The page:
The manager of Norway’s sovereign wealth fund today announced it is shutting down its Shanghai office after having a physical presence in China for nearly 15 years.
Norges Bank Investment Management (NBIM) said in a statement it had “initiated a process to close the representative office in Shanghai”.
“The decision is driven by operational considerations and does not affect the fund’s investment strategy or our investments in China,” said NBIM, which runs the NOK15.3trn (€1.3trn) Government Pension Fund Global (GPFG).
NBIM said the Shanghai office had been operating since November 2007, and it currently had eight people working there.
“Over the years, our Singapore office has increasingly served as the hub for the whole of the Asian region and has been built up to take care of all operational functions, including for China,”it said.
“Effectively, the decision to close the office in Shanghai is therefore only an adjustment of our operating business model,” the central bank division said.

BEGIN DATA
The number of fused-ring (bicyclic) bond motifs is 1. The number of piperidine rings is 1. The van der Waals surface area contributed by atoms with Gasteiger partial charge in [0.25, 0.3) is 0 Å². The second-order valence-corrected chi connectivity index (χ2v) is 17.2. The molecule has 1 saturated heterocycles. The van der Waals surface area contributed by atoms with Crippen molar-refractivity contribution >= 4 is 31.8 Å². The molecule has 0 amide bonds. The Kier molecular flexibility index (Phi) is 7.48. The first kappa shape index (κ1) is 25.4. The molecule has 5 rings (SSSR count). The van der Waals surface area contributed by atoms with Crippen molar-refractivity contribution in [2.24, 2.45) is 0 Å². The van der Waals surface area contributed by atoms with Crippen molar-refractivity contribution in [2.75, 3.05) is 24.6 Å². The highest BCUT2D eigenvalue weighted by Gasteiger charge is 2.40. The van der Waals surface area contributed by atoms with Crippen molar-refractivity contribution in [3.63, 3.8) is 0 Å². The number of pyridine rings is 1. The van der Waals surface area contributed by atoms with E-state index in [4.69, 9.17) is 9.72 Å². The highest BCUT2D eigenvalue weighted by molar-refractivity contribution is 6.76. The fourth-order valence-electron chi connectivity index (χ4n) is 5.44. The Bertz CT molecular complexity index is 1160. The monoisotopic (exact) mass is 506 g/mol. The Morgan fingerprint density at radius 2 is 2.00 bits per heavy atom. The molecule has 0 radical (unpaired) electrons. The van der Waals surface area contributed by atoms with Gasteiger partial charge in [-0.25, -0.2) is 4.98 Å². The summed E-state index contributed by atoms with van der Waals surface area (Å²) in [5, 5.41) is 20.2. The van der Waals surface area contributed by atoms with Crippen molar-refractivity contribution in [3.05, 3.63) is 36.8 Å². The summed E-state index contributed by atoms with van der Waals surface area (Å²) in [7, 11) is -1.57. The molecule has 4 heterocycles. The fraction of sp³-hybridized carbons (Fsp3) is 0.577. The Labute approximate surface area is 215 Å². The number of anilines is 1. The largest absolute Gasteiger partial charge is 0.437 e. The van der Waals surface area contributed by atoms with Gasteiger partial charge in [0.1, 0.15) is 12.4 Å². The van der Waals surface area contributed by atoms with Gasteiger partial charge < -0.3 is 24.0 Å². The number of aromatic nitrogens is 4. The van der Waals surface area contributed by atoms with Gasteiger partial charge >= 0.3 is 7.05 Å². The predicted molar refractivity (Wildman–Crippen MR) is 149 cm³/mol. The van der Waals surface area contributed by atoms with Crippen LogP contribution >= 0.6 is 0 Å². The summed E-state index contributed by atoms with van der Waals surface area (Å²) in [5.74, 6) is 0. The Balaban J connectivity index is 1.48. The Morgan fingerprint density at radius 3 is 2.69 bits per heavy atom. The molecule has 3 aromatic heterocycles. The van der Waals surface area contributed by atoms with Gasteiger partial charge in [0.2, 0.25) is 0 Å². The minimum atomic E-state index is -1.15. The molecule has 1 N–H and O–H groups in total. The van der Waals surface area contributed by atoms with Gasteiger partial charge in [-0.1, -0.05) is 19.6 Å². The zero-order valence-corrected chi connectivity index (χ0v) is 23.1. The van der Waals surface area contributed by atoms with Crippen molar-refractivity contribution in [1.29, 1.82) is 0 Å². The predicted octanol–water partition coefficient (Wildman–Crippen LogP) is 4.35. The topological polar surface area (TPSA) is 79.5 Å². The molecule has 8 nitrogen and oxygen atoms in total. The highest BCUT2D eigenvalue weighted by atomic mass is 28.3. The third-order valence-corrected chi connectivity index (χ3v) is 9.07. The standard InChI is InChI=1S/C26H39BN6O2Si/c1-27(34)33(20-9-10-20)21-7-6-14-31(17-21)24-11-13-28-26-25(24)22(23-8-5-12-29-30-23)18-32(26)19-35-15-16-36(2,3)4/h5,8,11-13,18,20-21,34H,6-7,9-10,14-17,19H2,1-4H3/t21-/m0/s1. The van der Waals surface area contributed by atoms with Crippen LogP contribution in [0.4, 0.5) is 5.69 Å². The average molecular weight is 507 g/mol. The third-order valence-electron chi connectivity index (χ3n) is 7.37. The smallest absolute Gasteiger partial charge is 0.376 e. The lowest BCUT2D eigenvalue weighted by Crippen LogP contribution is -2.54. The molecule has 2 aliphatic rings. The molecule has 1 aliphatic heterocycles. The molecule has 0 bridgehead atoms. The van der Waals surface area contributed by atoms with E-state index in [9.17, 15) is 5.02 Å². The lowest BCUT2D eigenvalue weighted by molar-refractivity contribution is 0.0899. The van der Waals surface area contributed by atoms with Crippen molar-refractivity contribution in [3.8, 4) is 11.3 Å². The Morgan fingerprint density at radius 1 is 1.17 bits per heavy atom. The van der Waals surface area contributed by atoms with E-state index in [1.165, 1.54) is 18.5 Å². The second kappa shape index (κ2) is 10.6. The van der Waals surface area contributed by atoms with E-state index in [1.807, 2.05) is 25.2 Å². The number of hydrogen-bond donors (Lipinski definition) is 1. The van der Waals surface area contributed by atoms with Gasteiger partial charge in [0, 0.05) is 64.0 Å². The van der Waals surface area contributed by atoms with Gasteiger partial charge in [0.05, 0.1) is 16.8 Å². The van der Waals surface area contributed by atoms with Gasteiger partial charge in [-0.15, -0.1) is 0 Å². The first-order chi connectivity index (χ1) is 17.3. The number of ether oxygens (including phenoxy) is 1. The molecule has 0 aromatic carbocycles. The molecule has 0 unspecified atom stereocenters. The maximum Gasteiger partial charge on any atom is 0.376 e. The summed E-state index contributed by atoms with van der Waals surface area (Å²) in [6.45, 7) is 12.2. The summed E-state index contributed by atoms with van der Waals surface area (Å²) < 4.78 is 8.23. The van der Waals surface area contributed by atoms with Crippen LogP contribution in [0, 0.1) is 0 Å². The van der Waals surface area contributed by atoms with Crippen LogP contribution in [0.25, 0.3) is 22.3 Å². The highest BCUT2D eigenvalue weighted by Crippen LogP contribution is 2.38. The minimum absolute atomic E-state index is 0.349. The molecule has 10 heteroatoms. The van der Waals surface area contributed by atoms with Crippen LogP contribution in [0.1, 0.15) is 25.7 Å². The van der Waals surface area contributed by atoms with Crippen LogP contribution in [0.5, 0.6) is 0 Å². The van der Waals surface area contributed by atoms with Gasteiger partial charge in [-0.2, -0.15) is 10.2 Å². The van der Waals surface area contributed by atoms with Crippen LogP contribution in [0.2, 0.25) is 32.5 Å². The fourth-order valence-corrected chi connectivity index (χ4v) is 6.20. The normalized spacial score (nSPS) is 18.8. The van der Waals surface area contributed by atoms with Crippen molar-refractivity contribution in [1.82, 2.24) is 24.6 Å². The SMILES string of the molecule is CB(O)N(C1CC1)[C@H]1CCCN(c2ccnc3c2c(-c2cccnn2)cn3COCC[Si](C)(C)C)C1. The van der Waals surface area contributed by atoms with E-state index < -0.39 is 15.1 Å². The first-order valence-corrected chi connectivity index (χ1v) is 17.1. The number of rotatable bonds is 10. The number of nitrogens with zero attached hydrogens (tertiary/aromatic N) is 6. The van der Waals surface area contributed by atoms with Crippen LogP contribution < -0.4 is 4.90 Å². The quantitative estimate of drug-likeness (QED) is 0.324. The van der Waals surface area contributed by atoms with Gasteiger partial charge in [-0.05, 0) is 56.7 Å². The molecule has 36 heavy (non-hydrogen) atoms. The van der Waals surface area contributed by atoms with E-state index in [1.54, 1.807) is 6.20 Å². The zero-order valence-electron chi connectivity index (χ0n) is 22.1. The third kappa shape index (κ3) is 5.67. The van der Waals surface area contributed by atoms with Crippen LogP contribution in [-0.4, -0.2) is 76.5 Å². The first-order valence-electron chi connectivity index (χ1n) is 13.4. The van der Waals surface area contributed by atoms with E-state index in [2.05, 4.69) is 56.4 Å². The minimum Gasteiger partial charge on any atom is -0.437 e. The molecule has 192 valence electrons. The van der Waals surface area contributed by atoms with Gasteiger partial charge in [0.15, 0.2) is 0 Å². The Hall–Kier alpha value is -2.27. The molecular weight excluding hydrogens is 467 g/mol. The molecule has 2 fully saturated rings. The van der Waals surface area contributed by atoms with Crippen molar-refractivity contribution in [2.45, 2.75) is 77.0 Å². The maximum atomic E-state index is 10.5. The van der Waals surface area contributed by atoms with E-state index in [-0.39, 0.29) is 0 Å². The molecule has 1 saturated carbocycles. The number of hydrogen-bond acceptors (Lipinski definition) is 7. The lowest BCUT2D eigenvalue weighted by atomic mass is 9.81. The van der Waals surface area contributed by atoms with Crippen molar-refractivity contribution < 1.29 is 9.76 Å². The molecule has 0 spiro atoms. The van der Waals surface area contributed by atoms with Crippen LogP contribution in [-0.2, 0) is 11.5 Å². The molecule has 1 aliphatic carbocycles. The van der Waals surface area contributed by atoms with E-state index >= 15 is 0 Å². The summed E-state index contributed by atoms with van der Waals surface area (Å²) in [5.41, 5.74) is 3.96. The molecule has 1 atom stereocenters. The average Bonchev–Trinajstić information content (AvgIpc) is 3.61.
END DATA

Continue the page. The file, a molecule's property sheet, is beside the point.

The GPFG was invested in approximately 850 Chinese companies worth a total of around $42bn (€39bn) at of end of 2022, it said.
NBIM said it would make sure the closing process was conducted “in an orderly manner for all affected persons at the office and in line with local requirements and procedures”.
IPE understands that while the Shanghai office was intended to be an important one for NBIM when it was opened back in 2007, over the years, fewer and fewer NBIM functions were located there, and instead moved to the Singapore office – which was opened in 2010.
Concerns about increasing hostility – including militarily – between the US and China that were highlighted in an independent report on long-term perspectives for the GPFG published a year ago are also understood to be a factor behind the decision to give up having a physical presence in China.
In that wide-ranging report, from an expert committee chaired by Norwegian professor Ulf Sverdrup and entitled ‘The Fund in a changing world’, the panel said that internationally, there was a mounting political desire for greater cohesion between politics and the economy.
Russia’s war against Ukraine had triggered a discussion on whether to keep economic ties with a state considered to be a political and military rival, the report said.
“Similar developments are also to some extent already underway between Western countries and China,” the Sverdrup panel said.
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